“I’ve been a musician for as long as I can remember – it’s the only kind of hobby I’ve ever had,” Pulizzi said. “I don’t play golf – my ‘thing’ has always been music. I’ve played in bands my whole life, and this band has been around for about six years. The bassist and I have been playing together for 20 years.

He said, “We’re all fathers and working guys, and it’s super fun for us – we take it as seriously as a bunch of working guys can take it. We play covers and go out to bars, but writing and recording music is what is really fun for us. In my day job, I am the Director of Special Education and I am passionate about serving the community and taking good care of our students.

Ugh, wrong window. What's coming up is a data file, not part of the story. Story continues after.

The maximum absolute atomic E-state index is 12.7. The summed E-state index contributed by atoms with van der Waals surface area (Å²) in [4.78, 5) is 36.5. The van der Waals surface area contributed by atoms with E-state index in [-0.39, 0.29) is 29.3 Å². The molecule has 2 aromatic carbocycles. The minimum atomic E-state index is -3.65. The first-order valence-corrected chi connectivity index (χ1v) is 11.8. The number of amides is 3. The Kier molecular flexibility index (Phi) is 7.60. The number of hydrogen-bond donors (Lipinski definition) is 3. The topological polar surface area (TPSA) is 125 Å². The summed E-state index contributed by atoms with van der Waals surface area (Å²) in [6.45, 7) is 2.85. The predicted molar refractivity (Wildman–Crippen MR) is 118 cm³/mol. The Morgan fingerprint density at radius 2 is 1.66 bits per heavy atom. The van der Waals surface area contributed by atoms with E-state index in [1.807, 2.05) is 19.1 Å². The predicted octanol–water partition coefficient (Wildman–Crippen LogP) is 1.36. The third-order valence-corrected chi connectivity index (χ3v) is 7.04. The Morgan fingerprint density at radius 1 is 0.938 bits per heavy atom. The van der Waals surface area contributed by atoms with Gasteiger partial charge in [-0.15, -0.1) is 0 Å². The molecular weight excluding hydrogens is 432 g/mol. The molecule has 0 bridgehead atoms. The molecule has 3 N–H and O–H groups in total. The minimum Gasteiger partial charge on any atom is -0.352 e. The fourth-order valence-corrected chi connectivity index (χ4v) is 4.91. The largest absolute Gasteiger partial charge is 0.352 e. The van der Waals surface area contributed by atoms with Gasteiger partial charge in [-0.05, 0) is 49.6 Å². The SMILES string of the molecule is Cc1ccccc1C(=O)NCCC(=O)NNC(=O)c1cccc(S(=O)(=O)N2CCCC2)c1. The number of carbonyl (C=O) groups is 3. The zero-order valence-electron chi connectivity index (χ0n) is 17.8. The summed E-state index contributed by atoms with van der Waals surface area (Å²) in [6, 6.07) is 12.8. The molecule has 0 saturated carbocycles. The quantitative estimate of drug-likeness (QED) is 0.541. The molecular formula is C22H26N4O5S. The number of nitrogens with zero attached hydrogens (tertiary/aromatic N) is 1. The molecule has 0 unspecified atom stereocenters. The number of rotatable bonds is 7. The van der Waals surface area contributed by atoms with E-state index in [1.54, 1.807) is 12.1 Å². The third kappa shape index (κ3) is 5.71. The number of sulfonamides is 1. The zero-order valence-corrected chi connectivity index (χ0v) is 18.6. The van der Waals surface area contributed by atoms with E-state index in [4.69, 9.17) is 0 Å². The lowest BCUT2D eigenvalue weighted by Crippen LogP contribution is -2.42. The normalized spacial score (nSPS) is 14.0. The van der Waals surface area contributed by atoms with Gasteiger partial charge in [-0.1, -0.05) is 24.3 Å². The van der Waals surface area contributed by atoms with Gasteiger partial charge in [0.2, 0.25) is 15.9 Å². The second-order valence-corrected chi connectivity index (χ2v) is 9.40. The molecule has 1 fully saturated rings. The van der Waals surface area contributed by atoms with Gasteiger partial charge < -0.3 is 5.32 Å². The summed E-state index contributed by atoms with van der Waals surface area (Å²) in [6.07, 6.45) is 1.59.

But Pulizzi remembers those awkward teenage years, when young people are still trying to find each other. He remembers being around 13 when his music teacher at Staley Junior High School first introduced him to the guitar.

“I was a teenager and didn’t know what interested me, and I remember the music teacher doing a guitar unit in music class. I picked it up and it showed us ”different chords, remembers Pulizzi. “It was the only thing I could do right away, and it turned out to be my ‘thing’ – not as a profession, but certainly as a hobby of a lifetime.”

From that point on, Pulizzi said he had become interested in all kinds of music over the years.

“I have studied and devoured music of all genres my whole life,” he said. “I’m a singer too, so it kind of came together.”